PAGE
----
February 28, 2017

'You Have to Start Before You Can Stop': Spike Lee, Zoe Cassavetes and More Filmmakers on Film Financing

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This video features 28 filmmakers on the many routes to financing a film (and, more important, getting it finished.)

At the beginning of this video from Film Courage, producers John Schneider and Alicia Allain reveal their philosophy of filmmaking: "You have to start before you can stop....It's hard to stop something that's in motion. It's hard to start, but once you have, it's hard to stop." 

While that advice might seem obvious, it's a crucial element of any creative endeavor. Think of all the films that could have been made had their would-be creators simply put the ball in motion. This video is worth watching for all of the stories and advice (including some from our very own Ryan Koo), but some of our favorite tips are below:

Spike Lee: "Money can fall out of the sky sometimes" 

Lee's 1983 short, Joe's Bed-Stuy Barbershop: We Cut Headswon a Student Academy Award and led to his debut feature, She's Gotta Have It. In the video, Lee offers a quote from famed Brooklyn Dodgers owner Branch Rickey, who signed the legendary Jackie Robinson: "Luck is a residue of design." Lee elaborates: "If you're working and busting your ass, you have a better chance of luck smiling down upon you." 

"Luck is a residue of design."

Rickey's advice (via Lee) hits at an important truth: Once you pursue a particular path, be it positive or negative, various synchronicities will most likely pop up, but when opportunity does come knocking, you'd better be dressed for company.

Judy Chaikin: "It's not one phone call"

Twice Emmy Award-nominated producer Judy Chaikin (The Girls in the Band) reminds us about the power of persistence. When you make those initial phone calls (of what will be many), she advises that "It's a matter of making people comfortable with you, getting them on your side. So instead of going out there thinking that you're raise money, you have to think you're going out to woo people." She keeps a positive attitude throughout these outreach efforts, even if they don't yield the results she hopes for right away. After all, "If the money isn't forthcoming immediately, it doesn't mean it's not going to come in the long run."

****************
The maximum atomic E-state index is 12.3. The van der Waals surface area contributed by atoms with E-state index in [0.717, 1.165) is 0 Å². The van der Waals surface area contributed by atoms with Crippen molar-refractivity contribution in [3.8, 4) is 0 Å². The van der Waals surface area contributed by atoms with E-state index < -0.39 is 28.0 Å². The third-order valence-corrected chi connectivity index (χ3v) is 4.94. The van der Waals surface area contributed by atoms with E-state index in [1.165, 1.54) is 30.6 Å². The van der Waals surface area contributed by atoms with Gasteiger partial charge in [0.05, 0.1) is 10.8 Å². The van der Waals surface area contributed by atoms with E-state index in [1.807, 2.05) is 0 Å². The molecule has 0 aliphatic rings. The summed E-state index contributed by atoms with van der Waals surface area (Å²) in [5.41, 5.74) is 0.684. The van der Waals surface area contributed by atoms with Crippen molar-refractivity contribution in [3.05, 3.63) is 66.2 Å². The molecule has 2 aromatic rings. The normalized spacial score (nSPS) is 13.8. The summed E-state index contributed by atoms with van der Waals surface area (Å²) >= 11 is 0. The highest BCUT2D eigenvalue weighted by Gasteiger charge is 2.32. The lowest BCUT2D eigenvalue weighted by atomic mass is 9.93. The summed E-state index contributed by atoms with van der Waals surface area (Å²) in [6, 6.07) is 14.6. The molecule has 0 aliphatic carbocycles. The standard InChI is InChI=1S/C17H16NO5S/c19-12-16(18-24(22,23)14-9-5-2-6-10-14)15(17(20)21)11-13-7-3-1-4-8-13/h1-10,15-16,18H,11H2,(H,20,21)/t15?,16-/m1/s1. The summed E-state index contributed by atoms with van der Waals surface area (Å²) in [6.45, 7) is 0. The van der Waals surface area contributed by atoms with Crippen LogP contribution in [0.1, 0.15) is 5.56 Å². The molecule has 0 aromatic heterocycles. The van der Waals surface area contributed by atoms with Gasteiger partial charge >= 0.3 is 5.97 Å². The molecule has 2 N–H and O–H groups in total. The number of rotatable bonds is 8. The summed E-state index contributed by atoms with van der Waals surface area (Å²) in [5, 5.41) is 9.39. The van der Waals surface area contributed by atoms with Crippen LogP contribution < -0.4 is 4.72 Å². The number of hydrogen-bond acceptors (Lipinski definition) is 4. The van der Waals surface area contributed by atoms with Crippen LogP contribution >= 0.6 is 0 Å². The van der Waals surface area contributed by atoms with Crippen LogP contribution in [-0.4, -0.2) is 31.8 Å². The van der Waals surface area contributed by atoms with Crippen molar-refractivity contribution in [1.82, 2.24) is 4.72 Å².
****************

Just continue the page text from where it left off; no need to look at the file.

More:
Zack Ward and James Cullen Bressack: "Don't let perfect be the enemy of good"

Ward, producer and writer of the upcoming horror flick Bethany says, "I had seen a film that I was not impressed with, and it inspired me to do...anything. It was the idea like, 'don't let perfect be the enemy of good." The film's director, indie horror auteur James Cullen Bressack, elaborates on their strategy for financing Bethany. Since he had had a film (Pernicious) that screened in festivals before getting a distribution deal, the director decided to approach distributors who hadn't acquired the film, making use of past relationships in the industry and asking them: "If I made a film in the same genre, would you buy it?" The answer, of course, was yes. 

Dan Mirvish: "If you liked it then, you'll like it now"

Mirvish, co-founder of the Slamdance Festival, recalls how, when the financial crisis of 2008 put the brakes on 2 to 3 million dollars in potential financing for his film Between Us (the film eventually came out in 2012), he focused on a different project. When he returned to the film a few years later, it was with roughly $40,000. He revisited agents and casting directors, telling them that the script hadn't changed, and, "If you liked it then, you'll like it now." In the same vein, he warned potential crew members that if they wanted to work on the movie, they "shouldn't expect to get paid," which didn't stop him from getting top-notch crew on board like DP Nancy Schreiber, award-winning cinematographer (and one of the first female members of the ASC.)

"If you want to work on this movie, don't expect to get paid." 

The stories from these filmmakers run the gamut from inspirational to practical, though all drive home one point: In filmmaking, which is one of the most contingent and unpredictable art forms, the ability to roll with the punches and capitalize on misfortune (turning lemons into movies, as it were) is one of the most the most valuable skills of all.      

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